Although the precise mechanism(s) that allow Δ3C virus-infected lymphomas to proliferate despite high-level p16 expression are not yet fully understood, our results here suggest several (not mutually exclusive) possibilities. Cyclin E/CDK2 complexes (which are not inhibited by p16), like cyclin D-CDK4/6 complexes, can phosphorylate and inactivate pRb, and both human melanomas and DLBCLs expressing high-level p16 have been reported to escape p16 repression by activating cyclin E expression [56–58]. High level c-Myc can likewise allow tumors to escape p16 effects . Our RNA-seq results suggest that cyclin E and c-Myc expression is not significantly lower in Δ3C virus-infected lymphomas versus WT virus-infected lymphomas, and our IHC results showed that both cyclin E and c-Myc are expressed at the protein level in Δ3C virus-infected lymphomas (Fig 2D). Thus, continued c-Myc and/or cyclin E expression likely plays a key role in allowing the Δ3C virus-infected lymphomas to proliferate. EBNA2 activates c-Myc in EBV-infected B cells , and we found that Δ3C virus-infected lymphoma cells express at least as much EBNA2 as the wild-type virus-infected lymphomas at both the RNA (Figs 7 and 8) and protein (Fig 2A and 2B) levels. Thus, EBNA2 might promote growth of Δ3C virus-infected lymphomas, even in the presence of high-level p16, by inducing c-Myc (and downstream cyclin E) expression.
Since high-level c-Myc expression (as observed in both the wild-type virus-infected, and Δ3C virus-infected, lymphomas) promotes apoptosis, our findings here also indicate that Δ3C virus-infected lymphomas have developed mechanism(s) to escape c-Myc-induced apoptosis in the absence of EBNA3C. EBNA3C inhibits expression of BIM, a major tumor suppressor for c-Myc-induced B-cell lymphomas, in Burkitt lymphoma cell lines in vitro . BIM promotes apoptosis by sequestering anti-apoptosis proteins in the BCL2 family. Although we found that BIM level was significantly decreased in the WT virus-infected versus Δ3C virus-infected lymphomas, BIM was not expressed in most EBV-infected B cells in the Δ3C virus-infected lymphomas, despite the high-level c-Myc expression. Cellular BIM level is controlled through multiple different pathways, including phosphorylation by ERK kinases that promote Bim degradation [76,77], and both LMP1 and LMP2A can activate ERKs [78,79]. LMP1 also activates the NF-kB pathway, which protects B cells from apoptosis by inducing expression of the anti-apoptotic proteins, BCL2 and IRF4. We found that BCL2 and IRF4 are highly expressed in both Δ3C virus-infected, and WT virus-infected lymphomas, even though EBNA3C stabilizes IRF4 protein in vitro . These results suggest that the anti-apoptotic functions of other EBV proteins expressed in B cells with type III latency (including LMP1, LMP2A and EBNA3A ) at least partially substitute for the anti-apoptotic effect of EBNA3C. In addition, increased transcription of the EBV BCL2 homologue, BHRF1, in Δ3C virus-infected lymphomas (as suggested in Figs 7 and 8) could potentially enhance expression of this latent viral protein may also compensate for loss of EBNA3C expression by inhibiting apoptosis . However, we have been unable to confirm that Δ3C virus-infected lymphomas have increased BHRF1 protein expression by either IHC analysis (perhaps due to inefficient detection with currently available antibodies using IHC staining) or immunoblot analysis (S7 Fig).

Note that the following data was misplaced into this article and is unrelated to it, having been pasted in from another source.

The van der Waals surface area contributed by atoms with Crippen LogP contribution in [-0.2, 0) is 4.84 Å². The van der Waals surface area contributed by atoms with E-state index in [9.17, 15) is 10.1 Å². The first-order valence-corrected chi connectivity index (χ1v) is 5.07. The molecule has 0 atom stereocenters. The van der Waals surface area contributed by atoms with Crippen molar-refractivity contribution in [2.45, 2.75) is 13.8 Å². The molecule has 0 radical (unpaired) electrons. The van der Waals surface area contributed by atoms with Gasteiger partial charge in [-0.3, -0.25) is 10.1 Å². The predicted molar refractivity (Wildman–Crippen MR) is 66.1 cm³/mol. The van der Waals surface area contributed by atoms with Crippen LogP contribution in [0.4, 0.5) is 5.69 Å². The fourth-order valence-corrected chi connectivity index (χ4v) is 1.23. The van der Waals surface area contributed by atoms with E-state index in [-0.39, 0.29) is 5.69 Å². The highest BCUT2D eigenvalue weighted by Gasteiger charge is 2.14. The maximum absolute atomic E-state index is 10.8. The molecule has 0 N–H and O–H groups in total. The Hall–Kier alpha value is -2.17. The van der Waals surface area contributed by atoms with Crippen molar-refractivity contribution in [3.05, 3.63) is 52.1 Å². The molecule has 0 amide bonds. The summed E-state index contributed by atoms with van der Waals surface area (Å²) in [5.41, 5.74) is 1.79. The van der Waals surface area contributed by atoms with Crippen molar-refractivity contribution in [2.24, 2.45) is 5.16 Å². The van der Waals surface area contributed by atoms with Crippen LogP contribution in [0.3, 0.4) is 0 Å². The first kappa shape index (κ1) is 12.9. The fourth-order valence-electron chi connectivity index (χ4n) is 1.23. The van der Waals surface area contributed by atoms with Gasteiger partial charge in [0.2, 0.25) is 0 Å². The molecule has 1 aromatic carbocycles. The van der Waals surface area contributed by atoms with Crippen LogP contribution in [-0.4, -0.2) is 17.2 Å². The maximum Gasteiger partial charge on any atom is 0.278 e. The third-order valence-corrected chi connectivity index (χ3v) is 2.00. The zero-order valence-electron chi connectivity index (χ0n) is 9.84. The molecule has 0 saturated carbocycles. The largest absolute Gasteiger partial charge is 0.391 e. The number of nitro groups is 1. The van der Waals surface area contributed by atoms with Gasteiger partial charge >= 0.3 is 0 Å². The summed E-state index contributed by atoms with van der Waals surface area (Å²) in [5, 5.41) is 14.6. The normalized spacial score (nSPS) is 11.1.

In this study, we also demonstrated that EBV-induced tumors in the cord blood-humanized mouse model (both wild-type EBV- and Δ3C virus-induced) are dominated by expansions of a limited number of individual B cells, rather than consisting of highly heterogeneous expansions of a broad selection of different EBV-infected B cells. This finding strongly suggests that the Δ3C virus is driving development of these malignant lymphomas and is not simply persisting as a “passenger virus” in a non-malignant B-cell inflammatory infiltrate. The absence of B-cell lymphomas in NSG mice injected with mock-infected cord blood also confirms that EBV infection is essential for these lymphomas. Interestingly, although the frequency of IGHV2-5 usage in IGH genes expressed in normal cord blood is less than 1% , IGHV2-5 usage was observed in the dominant IGH clones in 3 of the 6 tumors examined in this study (Fig 5). IGHV1-69-containing IGH transcripts (obtained from two separate donors) were also over-represented in the EBV-induced tumors in this study relative to the frequency of such transcripts in normal cord blood. These results suggest that expression of specific IGH variable regions may cooperate with EBV infection to induce lymphomas in the cord blood-humanized mouse model, particularly since specific variable IGH gene usage (and specific CDR3 sequences) support the growth of human DLBCLs and CLL tumors by enhancing BCR signaling [82–85]. However, since the antigens recognized by the tumor derived-antibodies in our model are not yet identified, we cannot exclude the possibility that B cells expressing these antibodies are selected for in EBV-infected cord blood-humanized mice because they recognize viral and/or cellular (including mouse) antigens that stimulate their proliferation.